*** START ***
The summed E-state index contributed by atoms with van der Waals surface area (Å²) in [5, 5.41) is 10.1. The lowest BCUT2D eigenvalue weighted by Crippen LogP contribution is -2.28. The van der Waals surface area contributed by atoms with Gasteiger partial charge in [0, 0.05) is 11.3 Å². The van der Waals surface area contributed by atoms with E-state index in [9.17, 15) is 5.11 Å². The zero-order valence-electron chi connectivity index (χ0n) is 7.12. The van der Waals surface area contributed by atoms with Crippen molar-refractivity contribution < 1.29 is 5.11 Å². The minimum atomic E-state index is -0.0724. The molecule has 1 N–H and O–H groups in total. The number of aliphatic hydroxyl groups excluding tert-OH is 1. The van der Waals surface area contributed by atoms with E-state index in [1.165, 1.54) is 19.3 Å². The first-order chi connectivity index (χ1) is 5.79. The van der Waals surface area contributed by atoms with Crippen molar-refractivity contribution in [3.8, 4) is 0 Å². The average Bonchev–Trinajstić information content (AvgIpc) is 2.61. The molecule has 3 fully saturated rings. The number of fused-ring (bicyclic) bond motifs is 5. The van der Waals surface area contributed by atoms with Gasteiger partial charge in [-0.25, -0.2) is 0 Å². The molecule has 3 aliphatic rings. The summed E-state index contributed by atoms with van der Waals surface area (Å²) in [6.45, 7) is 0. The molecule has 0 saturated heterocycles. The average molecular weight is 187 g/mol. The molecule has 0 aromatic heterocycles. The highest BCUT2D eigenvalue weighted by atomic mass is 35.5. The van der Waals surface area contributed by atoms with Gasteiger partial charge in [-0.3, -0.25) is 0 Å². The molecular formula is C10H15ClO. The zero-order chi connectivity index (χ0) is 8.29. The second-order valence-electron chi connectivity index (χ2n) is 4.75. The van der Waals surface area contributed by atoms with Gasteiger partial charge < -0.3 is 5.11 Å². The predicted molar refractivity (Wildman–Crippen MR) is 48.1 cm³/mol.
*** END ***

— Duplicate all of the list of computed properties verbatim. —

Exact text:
The summed E-state index contributed by atoms with van der Waals surface area (Å²) in [5, 5.41) is 10.1. The lowest BCUT2D eigenvalue weighted by Crippen LogP contribution is -2.28. The van der Waals surface area contributed by atoms with Gasteiger partial charge in [0, 0.05) is 11.3 Å². The van der Waals surface area contributed by atoms with E-state index in [9.17, 15) is 5.11 Å². The zero-order valence-electron chi connectivity index (χ0n) is 7.12. The van der Waals surface area contributed by atoms with Crippen molar-refractivity contribution < 1.29 is 5.11 Å². The minimum atomic E-state index is -0.0724. The molecule has 1 N–H and O–H groups in total. The number of aliphatic hydroxyl groups excluding tert-OH is 1. The van der Waals surface area contributed by atoms with E-state index in [1.165, 1.54) is 19.3 Å². The first-order chi connectivity index (χ1) is 5.79. The van der Waals surface area contributed by atoms with Crippen molar-refractivity contribution in [3.8, 4) is 0 Å². The average Bonchev–Trinajstić information content (AvgIpc) is 2.61. The molecule has 3 fully saturated rings. The number of fused-ring (bicyclic) bond motifs is 5. The van der Waals surface area contributed by atoms with Gasteiger partial charge in [-0.25, -0.2) is 0 Å². The molecule has 3 aliphatic rings. The summed E-state index contributed by atoms with van der Waals surface area (Å²) in [6.45, 7) is 0. The molecule has 0 saturated heterocycles. The average molecular weight is 187 g/mol. The molecule has 0 aromatic heterocycles. The highest BCUT2D eigenvalue weighted by atomic mass is 35.5. The van der Waals surface area contributed by atoms with Gasteiger partial charge in [-0.3, -0.25) is 0 Å². The molecular formula is C10H15ClO. The zero-order chi connectivity index (χ0) is 8.29. The second-order valence-electron chi connectivity index (χ2n) is 4.75. The van der Waals surface area contributed by atoms with Gasteiger partial charge < -0.3 is 5.11 Å². The predicted molar refractivity (Wildman–Crippen MR) is 48.1 cm³/mol.